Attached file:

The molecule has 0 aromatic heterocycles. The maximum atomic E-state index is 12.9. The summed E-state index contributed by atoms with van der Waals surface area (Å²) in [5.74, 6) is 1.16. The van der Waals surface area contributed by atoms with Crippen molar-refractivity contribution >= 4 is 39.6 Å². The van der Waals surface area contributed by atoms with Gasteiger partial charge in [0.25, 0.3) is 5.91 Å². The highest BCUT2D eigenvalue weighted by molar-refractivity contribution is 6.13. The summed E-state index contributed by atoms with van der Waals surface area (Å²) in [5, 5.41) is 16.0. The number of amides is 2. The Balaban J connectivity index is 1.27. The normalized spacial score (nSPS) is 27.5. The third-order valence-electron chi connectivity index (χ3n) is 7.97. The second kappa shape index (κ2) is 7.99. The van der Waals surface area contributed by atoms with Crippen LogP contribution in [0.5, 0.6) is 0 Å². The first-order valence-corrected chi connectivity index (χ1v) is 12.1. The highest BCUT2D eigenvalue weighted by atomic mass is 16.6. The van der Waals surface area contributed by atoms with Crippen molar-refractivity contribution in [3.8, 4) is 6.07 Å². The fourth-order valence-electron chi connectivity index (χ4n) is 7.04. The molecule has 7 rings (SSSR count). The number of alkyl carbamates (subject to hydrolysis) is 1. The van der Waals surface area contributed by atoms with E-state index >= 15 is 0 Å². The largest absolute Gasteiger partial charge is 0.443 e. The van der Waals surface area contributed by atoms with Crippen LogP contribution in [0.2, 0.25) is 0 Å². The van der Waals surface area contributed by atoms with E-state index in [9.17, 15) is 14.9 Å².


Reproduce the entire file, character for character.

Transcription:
The molecule has 0 aromatic heterocycles. The maximum atomic E-state index is 12.9. The summed E-state index contributed by atoms with van der Waals surface area (Å²) in [5.74, 6) is 1.16. The van der Waals surface area contributed by atoms with Crippen molar-refractivity contribution >= 4 is 39.6 Å². The van der Waals surface area contributed by atoms with Gasteiger partial charge in [0.25, 0.3) is 5.91 Å². The highest BCUT2D eigenvalue weighted by molar-refractivity contribution is 6.13. The summed E-state index contributed by atoms with van der Waals surface area (Å²) in [5, 5.41) is 16.0. The number of amides is 2. The Balaban J connectivity index is 1.27. The normalized spacial score (nSPS) is 27.5. The third-order valence-electron chi connectivity index (χ3n) is 7.97. The second kappa shape index (κ2) is 7.99. The van der Waals surface area contributed by atoms with Crippen LogP contribution in [0.5, 0.6) is 0 Å². The first-order valence-corrected chi connectivity index (χ1v) is 12.1. The highest BCUT2D eigenvalue weighted by atomic mass is 16.6. The van der Waals surface area contributed by atoms with Crippen molar-refractivity contribution in [3.8, 4) is 6.07 Å². The fourth-order valence-electron chi connectivity index (χ4n) is 7.04. The molecule has 7 rings (SSSR count). The number of alkyl carbamates (subject to hydrolysis) is 1. The van der Waals surface area contributed by atoms with E-state index >= 15 is 0 Å². The largest absolute Gasteiger partial charge is 0.443 e. The van der Waals surface area contributed by atoms with Crippen LogP contribution in [0.2, 0.25) is 0 Å². The van der Waals surface area contributed by atoms with E-state index in [9.17, 15) is 14.9 Å².